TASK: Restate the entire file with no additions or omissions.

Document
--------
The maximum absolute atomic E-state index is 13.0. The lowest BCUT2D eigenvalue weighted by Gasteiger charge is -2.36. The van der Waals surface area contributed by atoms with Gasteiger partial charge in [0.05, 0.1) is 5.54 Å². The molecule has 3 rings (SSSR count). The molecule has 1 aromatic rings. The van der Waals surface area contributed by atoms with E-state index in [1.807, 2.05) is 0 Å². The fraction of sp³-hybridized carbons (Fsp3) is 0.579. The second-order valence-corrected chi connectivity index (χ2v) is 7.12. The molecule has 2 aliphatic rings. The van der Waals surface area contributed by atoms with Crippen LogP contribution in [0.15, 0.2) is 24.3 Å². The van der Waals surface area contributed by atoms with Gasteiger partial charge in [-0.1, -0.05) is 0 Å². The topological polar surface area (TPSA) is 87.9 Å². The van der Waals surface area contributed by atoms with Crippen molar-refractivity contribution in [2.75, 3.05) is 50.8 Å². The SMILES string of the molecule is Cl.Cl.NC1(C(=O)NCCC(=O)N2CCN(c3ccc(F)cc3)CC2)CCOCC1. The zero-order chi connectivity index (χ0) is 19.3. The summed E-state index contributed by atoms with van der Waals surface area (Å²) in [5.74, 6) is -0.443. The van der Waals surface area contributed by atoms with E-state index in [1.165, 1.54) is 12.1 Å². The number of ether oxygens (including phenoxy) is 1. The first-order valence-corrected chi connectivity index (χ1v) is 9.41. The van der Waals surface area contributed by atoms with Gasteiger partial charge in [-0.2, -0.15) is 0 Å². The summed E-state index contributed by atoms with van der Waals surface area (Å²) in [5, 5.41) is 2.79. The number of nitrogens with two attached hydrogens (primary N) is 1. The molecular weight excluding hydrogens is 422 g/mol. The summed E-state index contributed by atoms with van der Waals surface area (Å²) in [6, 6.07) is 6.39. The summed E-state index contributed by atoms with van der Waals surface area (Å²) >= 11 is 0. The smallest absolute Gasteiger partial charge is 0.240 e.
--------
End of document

The maximum absolute atomic E-state index is 13.0. The lowest BCUT2D eigenvalue weighted by Gasteiger charge is -2.36. The van der Waals surface area contributed by atoms with Gasteiger partial charge in [0.05, 0.1) is 5.54 Å². The molecule has 3 rings (SSSR count). The molecule has 1 aromatic rings. The van der Waals surface area contributed by atoms with E-state index in [1.807, 2.05) is 0 Å². The fraction of sp³-hybridized carbons (Fsp3) is 0.579. The second-order valence-corrected chi connectivity index (χ2v) is 7.12. The molecule has 2 aliphatic rings. The van der Waals surface area contributed by atoms with Crippen LogP contribution in [0.15, 0.2) is 24.3 Å². The van der Waals surface area contributed by atoms with Gasteiger partial charge in [-0.1, -0.05) is 0 Å². The topological polar surface area (TPSA) is 87.9 Å². The van der Waals surface area contributed by atoms with Crippen molar-refractivity contribution in [2.75, 3.05) is 50.8 Å². The SMILES string of the molecule is Cl.Cl.NC1(C(=O)NCCC(=O)N2CCN(c3ccc(F)cc3)CC2)CCOCC1. The zero-order chi connectivity index (χ0) is 19.3. The summed E-state index contributed by atoms with van der Waals surface area (Å²) in [5.74, 6) is -0.443. The van der Waals surface area contributed by atoms with E-state index in [1.165, 1.54) is 12.1 Å². The number of ether oxygens (including phenoxy) is 1. The first-order valence-corrected chi connectivity index (χ1v) is 9.41. The van der Waals surface area contributed by atoms with Gasteiger partial charge in [-0.2, -0.15) is 0 Å². The summed E-state index contributed by atoms with van der Waals surface area (Å²) in [5, 5.41) is 2.79. The number of nitrogens with two attached hydrogens (primary N) is 1. The molecular weight excluding hydrogens is 422 g/mol. The summed E-state index contributed by atoms with van der Waals surface area (Å²) in [6, 6.07) is 6.39. The summed E-state index contributed by atoms with van der Waals surface area (Å²) >= 11 is 0. The smallest absolute Gasteiger partial charge is 0.240 e.